The Moose Plate Grant Project included the relocating of trail and the building of puncheons (boardwalks) to avoid wet areas. Trees were planted
and water bars installed on eroding slopes. Workshops on insects, birds of prey, invasive species, and conservation easements were conducted by outside experts. A new trail map of the Town Hall and
Kingman Farm trails was developed. A Nature Guide, originally developed and published by the University of New Hampshire, was updated and reprinted. Books on trail construction and maintenance, plant and
animal identification, and environmental awareness were purchased and donated to the Madbury Public Library.
Besides the members of the Conservation Commission, several outside individuals and groups participated in the project. Beth
Hanson, UNH student, worked on the trail guide and helped gather educational material and arranged for a speaker. Steve Eisenhaure, Woodlands Manager at the UNH Woodland Office, consulted on trail
mapping and construction. Peter DeSantis, from the Southern NH Chapter of the New England Mountain Bike Association arranged and expertly guided a trail construction day. Dave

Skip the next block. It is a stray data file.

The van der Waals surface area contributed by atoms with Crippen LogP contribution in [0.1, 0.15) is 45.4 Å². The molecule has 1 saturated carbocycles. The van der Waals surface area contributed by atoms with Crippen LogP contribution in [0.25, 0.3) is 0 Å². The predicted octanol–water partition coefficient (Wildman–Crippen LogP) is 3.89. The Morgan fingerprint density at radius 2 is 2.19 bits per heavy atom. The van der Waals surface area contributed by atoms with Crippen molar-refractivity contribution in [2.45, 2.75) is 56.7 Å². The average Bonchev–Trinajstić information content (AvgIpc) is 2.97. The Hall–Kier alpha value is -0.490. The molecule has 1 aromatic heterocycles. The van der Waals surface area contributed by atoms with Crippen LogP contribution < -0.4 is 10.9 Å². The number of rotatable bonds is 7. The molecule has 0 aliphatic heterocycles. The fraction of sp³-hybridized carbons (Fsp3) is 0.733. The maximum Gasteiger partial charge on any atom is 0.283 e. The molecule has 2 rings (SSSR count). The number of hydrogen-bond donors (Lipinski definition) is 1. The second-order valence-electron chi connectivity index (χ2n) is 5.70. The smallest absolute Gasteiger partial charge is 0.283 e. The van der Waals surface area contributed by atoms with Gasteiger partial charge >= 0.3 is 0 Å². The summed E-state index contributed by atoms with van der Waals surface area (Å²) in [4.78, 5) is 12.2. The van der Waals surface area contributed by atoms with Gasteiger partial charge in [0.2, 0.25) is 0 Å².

Field, Dover resident and “adopter of trails”, marked and set nature trail posts, and made a wood burned version of the nature trail map for the trailhead. Craig Seaver, past Conservation
Commission Chair, installed Dave’s map.
We would also like to acknowledge the support of the Selectmen of the Town of Madbury; Bill Trumble, Dean, College of Life Sciences and
Agriculture, University of New Hampshire; Dennis Harrington, Principal of the Moharimet Elementary School; and the staff at the Madbury Public Library.
Finally, our thanks to the NH State Conservation Commission for funding this project. We believe we have accomplished the shared goals of
protecting, restoring and enhancing a local natural resource that is benefiting Madbury and the surrounding community.
Madbury Conservation Commission